Some projects are built for a singular purpose, like turning on lighting strips to the beat of music, or roasting a hot dog via a sundial. But there are also the projects that are extendable – the ones where you realize that it could actually have a couple of use cases! These types of projects could solve maybe two or three challenges simultaneously, like a machine learning model that could use a camera to count skittles and count cards. And then there’s the over achiever projects that could be effective in half a dozen use cases, all within the same framework. Sumit with Team TensorCrop has built one of those projects, and on top of that it aims to solve real world challenges, ranging from assisting in farming, to tracking wildfires or illegal logging, and it’s all done through environmental sensing and audio analysis.
His project utilizes the RedBoard Artemis ATP (with the on-board microphone) to conduct ML audio analyses with a variety of use cases.
One example could be detecting harmful or beneficial organisms for plants; Sumit gives the example that flowers listen for bees, and it helps make their nectar sweeter. Another use case is detecting specific frequencies for wood cutting tools to determine if illegal logging is occurring. Sumit also took advantage of the SparkFun Environmental Combo Breakout to encourage lower use of fertilizers, pesticides and insecticides, and instead to take advantage of ML models to determine abnormalities in crop growth and photosynthesis rate.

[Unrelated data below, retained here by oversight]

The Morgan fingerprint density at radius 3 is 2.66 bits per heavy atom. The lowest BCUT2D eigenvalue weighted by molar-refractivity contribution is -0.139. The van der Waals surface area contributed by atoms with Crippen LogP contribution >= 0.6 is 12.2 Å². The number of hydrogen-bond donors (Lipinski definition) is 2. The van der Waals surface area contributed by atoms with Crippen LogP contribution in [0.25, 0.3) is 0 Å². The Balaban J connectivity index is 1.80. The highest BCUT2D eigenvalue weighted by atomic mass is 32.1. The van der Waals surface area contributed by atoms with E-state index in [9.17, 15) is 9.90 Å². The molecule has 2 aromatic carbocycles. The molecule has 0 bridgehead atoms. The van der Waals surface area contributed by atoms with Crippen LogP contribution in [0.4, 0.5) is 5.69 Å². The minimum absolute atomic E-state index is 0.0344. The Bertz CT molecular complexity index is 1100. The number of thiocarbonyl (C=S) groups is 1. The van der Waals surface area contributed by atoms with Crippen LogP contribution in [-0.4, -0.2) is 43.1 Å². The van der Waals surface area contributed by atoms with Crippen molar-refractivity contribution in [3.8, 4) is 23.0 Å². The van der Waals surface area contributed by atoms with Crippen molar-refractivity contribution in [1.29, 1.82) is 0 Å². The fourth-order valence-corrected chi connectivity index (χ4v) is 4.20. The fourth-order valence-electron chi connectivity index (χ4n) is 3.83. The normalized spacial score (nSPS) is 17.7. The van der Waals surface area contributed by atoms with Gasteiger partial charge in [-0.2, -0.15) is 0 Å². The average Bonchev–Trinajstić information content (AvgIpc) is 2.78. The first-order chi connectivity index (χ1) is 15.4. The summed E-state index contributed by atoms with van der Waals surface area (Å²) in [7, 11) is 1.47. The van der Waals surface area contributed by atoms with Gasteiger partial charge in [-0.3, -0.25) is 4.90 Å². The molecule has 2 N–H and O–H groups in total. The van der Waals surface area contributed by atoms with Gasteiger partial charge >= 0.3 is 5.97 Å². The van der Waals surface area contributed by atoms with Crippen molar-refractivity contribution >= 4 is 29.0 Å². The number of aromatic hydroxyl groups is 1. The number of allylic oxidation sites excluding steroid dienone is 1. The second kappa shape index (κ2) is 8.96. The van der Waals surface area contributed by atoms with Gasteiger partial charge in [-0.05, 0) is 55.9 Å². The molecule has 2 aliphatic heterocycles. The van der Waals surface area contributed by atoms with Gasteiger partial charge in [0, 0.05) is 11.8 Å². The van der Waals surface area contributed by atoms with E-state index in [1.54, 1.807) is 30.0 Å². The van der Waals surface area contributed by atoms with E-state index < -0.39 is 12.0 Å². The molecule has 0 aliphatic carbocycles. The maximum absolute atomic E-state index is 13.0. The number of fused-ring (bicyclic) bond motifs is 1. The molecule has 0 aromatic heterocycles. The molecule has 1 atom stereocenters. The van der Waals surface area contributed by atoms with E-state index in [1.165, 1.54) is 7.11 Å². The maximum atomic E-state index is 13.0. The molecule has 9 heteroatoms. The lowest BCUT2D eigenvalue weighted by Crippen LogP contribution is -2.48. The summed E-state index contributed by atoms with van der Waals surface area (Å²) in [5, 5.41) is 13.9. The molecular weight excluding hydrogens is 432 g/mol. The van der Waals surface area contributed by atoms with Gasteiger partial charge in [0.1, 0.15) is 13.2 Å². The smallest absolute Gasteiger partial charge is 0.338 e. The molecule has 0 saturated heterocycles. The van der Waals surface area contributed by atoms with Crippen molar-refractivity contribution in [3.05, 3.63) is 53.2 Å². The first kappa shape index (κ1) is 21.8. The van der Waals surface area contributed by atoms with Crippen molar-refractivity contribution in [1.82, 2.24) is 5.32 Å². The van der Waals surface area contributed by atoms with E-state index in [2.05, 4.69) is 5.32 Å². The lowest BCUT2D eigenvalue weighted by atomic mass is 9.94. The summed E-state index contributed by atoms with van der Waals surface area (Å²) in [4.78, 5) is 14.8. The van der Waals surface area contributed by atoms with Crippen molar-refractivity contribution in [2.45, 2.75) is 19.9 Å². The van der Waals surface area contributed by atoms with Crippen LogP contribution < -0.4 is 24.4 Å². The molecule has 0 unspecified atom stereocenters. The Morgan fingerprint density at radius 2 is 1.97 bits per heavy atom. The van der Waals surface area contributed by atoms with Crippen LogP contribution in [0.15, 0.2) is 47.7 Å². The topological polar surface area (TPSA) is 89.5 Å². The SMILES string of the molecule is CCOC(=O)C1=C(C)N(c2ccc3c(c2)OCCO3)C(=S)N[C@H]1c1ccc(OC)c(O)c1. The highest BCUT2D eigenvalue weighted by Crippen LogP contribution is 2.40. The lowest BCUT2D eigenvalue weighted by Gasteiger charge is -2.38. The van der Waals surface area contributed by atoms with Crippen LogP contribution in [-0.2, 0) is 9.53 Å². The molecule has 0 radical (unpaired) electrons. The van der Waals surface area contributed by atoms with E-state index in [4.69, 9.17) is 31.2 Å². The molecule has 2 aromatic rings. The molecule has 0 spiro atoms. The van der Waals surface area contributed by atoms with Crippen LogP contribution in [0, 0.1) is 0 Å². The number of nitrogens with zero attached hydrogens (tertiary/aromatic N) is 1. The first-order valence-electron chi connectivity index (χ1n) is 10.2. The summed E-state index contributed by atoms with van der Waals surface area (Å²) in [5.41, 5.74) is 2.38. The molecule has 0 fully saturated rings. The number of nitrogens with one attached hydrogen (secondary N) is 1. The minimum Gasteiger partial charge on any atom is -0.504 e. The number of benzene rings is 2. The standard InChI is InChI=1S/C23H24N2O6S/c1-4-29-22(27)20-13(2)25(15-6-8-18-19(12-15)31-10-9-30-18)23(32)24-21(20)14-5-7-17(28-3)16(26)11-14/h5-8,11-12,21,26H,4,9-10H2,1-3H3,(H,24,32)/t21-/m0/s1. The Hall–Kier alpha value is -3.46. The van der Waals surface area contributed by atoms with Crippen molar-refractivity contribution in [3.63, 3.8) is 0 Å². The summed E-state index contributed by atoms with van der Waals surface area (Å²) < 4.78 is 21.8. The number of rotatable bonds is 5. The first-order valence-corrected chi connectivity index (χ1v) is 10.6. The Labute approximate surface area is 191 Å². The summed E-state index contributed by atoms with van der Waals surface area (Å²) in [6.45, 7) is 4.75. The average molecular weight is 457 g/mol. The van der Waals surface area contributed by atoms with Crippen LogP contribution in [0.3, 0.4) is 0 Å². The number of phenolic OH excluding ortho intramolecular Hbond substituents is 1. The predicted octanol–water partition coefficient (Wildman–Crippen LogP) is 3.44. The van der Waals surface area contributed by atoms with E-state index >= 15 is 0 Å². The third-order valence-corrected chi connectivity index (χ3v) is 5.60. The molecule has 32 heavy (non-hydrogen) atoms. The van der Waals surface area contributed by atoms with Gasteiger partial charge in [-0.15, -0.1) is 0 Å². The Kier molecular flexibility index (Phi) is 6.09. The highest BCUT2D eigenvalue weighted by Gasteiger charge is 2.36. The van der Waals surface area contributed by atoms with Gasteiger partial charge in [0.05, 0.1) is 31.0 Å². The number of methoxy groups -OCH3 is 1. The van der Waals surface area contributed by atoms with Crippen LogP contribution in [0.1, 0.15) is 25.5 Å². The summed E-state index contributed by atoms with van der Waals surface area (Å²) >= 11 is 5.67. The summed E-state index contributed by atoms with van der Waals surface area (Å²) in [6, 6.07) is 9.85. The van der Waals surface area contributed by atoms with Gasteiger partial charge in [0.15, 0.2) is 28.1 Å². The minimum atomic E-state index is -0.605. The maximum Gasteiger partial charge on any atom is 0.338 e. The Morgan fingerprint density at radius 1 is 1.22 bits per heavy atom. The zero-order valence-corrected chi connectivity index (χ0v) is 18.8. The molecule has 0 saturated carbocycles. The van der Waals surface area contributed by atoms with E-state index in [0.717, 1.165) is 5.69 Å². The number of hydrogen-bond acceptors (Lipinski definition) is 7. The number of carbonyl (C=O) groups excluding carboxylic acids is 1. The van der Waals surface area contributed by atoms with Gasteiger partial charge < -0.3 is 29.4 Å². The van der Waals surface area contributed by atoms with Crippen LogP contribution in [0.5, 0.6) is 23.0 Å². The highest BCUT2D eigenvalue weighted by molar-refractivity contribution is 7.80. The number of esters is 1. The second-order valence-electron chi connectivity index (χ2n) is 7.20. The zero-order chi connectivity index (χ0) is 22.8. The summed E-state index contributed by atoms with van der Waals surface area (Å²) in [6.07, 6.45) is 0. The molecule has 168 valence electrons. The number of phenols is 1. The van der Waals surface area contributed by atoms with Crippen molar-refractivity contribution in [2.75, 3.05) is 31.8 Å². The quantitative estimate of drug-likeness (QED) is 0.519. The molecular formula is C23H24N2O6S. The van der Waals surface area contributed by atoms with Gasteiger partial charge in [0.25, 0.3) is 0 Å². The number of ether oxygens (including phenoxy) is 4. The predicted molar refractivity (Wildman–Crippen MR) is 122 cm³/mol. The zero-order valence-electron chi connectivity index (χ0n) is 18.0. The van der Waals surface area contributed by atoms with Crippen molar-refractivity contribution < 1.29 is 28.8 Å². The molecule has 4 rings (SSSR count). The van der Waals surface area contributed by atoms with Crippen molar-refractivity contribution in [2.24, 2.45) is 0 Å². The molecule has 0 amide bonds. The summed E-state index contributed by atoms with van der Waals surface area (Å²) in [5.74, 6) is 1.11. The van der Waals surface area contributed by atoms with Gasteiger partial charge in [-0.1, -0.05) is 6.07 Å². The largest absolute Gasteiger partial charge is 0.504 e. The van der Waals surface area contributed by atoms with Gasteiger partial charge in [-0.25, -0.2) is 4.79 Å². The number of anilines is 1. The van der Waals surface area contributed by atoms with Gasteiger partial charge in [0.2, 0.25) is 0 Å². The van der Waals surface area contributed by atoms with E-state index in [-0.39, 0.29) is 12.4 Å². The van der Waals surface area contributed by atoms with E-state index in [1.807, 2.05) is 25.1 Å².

Even though the dataset he used for audio was downloaded from Kaggle, he didn’t directly download the audio data onto the microcontroller – he rerecorded it with the Artemis microphone so that the device itself could actually run inference. He used a Python script to stream audio from the Artemis Apollo3 microphone, and then used an audio splitter to split audio files into one-second increments so that they could be trained on the Artemis board.
The audio training entails labeling the the data; in Sumit’s case the wanted sounds would be “aedes, anopheles, culex, bee, chainsaw,” as seen in his code.
Ultimately, once the training is finished, the model is converted into a lite model so that it can be deployed on an edge device.
Much like a sunflower, the sky is the limit for Sumit and this project. He aims to track the height of plants, develop systems using servos to cover plants in the event that CO2, temperature and light aren’t enough to encourage healthy growth, and measure environmental data to notify surrounding people if there may be a fire.
It’s a good reminder for all of us that most projects can be extended or repurposed to solve dozens of other problems, whether that’s in our own lives or affecting the globe. So pick up an old project this week and see how you can tweak it slightly to solve an entirely different challenge, and happy hacking!